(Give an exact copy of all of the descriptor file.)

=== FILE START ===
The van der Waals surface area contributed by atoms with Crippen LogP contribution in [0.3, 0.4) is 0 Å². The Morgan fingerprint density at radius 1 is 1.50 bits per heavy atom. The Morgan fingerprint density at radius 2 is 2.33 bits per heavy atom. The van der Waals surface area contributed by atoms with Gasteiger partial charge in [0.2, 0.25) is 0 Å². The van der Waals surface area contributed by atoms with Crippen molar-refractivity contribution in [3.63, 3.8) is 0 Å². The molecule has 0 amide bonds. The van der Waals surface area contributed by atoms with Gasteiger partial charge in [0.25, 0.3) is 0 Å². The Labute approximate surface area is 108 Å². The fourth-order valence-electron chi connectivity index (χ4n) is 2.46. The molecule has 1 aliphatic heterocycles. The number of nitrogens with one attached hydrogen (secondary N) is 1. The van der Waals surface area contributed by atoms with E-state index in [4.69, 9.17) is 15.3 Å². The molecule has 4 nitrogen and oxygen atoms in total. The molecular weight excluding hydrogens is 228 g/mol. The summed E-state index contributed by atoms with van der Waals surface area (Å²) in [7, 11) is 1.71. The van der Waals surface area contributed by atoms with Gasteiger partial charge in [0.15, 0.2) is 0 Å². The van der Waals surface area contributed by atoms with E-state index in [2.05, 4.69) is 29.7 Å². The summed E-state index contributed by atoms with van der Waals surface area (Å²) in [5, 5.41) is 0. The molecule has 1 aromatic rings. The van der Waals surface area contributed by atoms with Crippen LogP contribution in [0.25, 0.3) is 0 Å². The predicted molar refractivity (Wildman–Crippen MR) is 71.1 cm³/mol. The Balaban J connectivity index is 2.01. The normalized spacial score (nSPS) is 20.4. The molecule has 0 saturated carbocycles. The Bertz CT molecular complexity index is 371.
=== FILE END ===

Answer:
The van der Waals surface area contributed by atoms with Crippen LogP contribution in [0.3, 0.4) is 0 Å². The Morgan fingerprint density at radius 1 is 1.50 bits per heavy atom. The Morgan fingerprint density at radius 2 is 2.33 bits per heavy atom. The van der Waals surface area contributed by atoms with Gasteiger partial charge in [0.2, 0.25) is 0 Å². The van der Waals surface area contributed by atoms with Crippen molar-refractivity contribution in [3.63, 3.8) is 0 Å². The molecule has 0 amide bonds. The van der Waals surface area contributed by atoms with Gasteiger partial charge in [0.25, 0.3) is 0 Å². The Labute approximate surface area is 108 Å². The fourth-order valence-electron chi connectivity index (χ4n) is 2.46. The molecule has 1 aliphatic heterocycles. The number of nitrogens with one attached hydrogen (secondary N) is 1. The van der Waals surface area contributed by atoms with E-state index in [4.69, 9.17) is 15.3 Å². The molecule has 4 nitrogen and oxygen atoms in total. The molecular weight excluding hydrogens is 228 g/mol. The summed E-state index contributed by atoms with van der Waals surface area (Å²) in [7, 11) is 1.71. The van der Waals surface area contributed by atoms with Gasteiger partial charge in [0.15, 0.2) is 0 Å². The van der Waals surface area contributed by atoms with E-state index in [2.05, 4.69) is 29.7 Å². The summed E-state index contributed by atoms with van der Waals surface area (Å²) in [5, 5.41) is 0. The molecule has 1 aromatic rings. The van der Waals surface area contributed by atoms with Crippen LogP contribution in [0.25, 0.3) is 0 Å². The predicted molar refractivity (Wildman–Crippen MR) is 71.1 cm³/mol. The Balaban J connectivity index is 2.01. The normalized spacial score (nSPS) is 20.4. The molecule has 0 saturated carbocycles. The Bertz CT molecular complexity index is 371.